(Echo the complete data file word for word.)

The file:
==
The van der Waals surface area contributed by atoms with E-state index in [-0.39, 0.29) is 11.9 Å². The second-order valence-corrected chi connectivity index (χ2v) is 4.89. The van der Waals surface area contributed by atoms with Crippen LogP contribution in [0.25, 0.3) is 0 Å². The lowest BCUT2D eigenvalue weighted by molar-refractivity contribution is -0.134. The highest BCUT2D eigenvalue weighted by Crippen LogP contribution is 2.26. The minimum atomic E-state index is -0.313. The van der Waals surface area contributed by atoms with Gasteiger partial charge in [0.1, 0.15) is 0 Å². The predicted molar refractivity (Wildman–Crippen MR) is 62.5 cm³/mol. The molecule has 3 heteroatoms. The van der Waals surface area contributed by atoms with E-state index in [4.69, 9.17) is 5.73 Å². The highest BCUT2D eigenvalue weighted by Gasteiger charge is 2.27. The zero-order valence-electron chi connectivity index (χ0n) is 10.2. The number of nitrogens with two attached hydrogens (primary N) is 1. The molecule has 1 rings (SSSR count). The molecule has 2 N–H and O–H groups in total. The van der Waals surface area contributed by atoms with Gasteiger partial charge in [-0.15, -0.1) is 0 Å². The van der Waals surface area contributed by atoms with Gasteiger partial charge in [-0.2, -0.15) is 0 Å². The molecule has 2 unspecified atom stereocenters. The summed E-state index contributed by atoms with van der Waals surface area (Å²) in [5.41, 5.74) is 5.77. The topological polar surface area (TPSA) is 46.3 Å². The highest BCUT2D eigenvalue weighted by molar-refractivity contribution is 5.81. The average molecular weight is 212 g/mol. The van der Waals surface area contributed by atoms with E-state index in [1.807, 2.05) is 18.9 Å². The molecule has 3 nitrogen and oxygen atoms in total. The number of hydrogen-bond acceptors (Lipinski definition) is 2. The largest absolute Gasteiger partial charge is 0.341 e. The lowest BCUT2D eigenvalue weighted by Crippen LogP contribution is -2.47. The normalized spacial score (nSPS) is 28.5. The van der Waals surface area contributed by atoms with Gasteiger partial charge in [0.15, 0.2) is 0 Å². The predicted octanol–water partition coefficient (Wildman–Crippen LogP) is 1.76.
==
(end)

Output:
The van der Waals surface area contributed by atoms with E-state index in [-0.39, 0.29) is 11.9 Å². The second-order valence-corrected chi connectivity index (χ2v) is 4.89. The van der Waals surface area contributed by atoms with Crippen LogP contribution in [0.25, 0.3) is 0 Å². The lowest BCUT2D eigenvalue weighted by molar-refractivity contribution is -0.134. The highest BCUT2D eigenvalue weighted by Crippen LogP contribution is 2.26. The minimum atomic E-state index is -0.313. The van der Waals surface area contributed by atoms with Gasteiger partial charge in [0.1, 0.15) is 0 Å². The predicted molar refractivity (Wildman–Crippen MR) is 62.5 cm³/mol. The molecule has 3 heteroatoms. The van der Waals surface area contributed by atoms with E-state index in [4.69, 9.17) is 5.73 Å². The highest BCUT2D eigenvalue weighted by Gasteiger charge is 2.27. The zero-order valence-electron chi connectivity index (χ0n) is 10.2. The number of nitrogens with two attached hydrogens (primary N) is 1. The molecule has 1 rings (SSSR count). The molecule has 2 N–H and O–H groups in total. The van der Waals surface area contributed by atoms with Gasteiger partial charge in [-0.15, -0.1) is 0 Å². The van der Waals surface area contributed by atoms with Gasteiger partial charge in [-0.2, -0.15) is 0 Å². The molecule has 2 unspecified atom stereocenters. The summed E-state index contributed by atoms with van der Waals surface area (Å²) in [5.41, 5.74) is 5.77. The topological polar surface area (TPSA) is 46.3 Å². The highest BCUT2D eigenvalue weighted by molar-refractivity contribution is 5.81. The average molecular weight is 212 g/mol. The van der Waals surface area contributed by atoms with E-state index in [1.807, 2.05) is 18.9 Å². The molecule has 3 nitrogen and oxygen atoms in total. The number of hydrogen-bond acceptors (Lipinski definition) is 2. The largest absolute Gasteiger partial charge is 0.341 e. The lowest BCUT2D eigenvalue weighted by Crippen LogP contribution is -2.47. The normalized spacial score (nSPS) is 28.5. The van der Waals surface area contributed by atoms with Gasteiger partial charge in [0.15, 0.2) is 0 Å². The predicted octanol–water partition coefficient (Wildman–Crippen LogP) is 1.76.